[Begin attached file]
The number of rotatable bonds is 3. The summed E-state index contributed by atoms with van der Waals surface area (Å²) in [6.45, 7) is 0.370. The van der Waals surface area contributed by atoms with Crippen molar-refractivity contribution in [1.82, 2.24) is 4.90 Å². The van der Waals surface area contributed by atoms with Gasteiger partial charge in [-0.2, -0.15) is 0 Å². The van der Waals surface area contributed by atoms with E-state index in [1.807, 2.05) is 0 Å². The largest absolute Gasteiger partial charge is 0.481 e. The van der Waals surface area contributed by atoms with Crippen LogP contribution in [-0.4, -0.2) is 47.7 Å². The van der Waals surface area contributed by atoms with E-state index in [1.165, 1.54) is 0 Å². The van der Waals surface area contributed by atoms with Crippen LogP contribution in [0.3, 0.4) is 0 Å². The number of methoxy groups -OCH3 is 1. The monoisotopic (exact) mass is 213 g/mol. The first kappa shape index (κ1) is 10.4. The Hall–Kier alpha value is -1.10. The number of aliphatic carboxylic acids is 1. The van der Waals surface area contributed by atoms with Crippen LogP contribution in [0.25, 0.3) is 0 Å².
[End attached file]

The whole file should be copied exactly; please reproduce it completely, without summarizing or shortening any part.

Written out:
The number of rotatable bonds is 3. The summed E-state index contributed by atoms with van der Waals surface area (Å²) in [6.45, 7) is 0.370. The van der Waals surface area contributed by atoms with Crippen molar-refractivity contribution in [1.82, 2.24) is 4.90 Å². The van der Waals surface area contributed by atoms with Gasteiger partial charge in [-0.2, -0.15) is 0 Å². The van der Waals surface area contributed by atoms with E-state index in [1.807, 2.05) is 0 Å². The largest absolute Gasteiger partial charge is 0.481 e. The van der Waals surface area contributed by atoms with Crippen LogP contribution in [-0.4, -0.2) is 47.7 Å². The van der Waals surface area contributed by atoms with E-state index in [1.165, 1.54) is 0 Å². The van der Waals surface area contributed by atoms with Crippen LogP contribution in [0.3, 0.4) is 0 Å². The number of methoxy groups -OCH3 is 1. The monoisotopic (exact) mass is 213 g/mol. The first kappa shape index (κ1) is 10.4. The Hall–Kier alpha value is -1.10. The number of aliphatic carboxylic acids is 1. The van der Waals surface area contributed by atoms with Crippen LogP contribution in [0.25, 0.3) is 0 Å².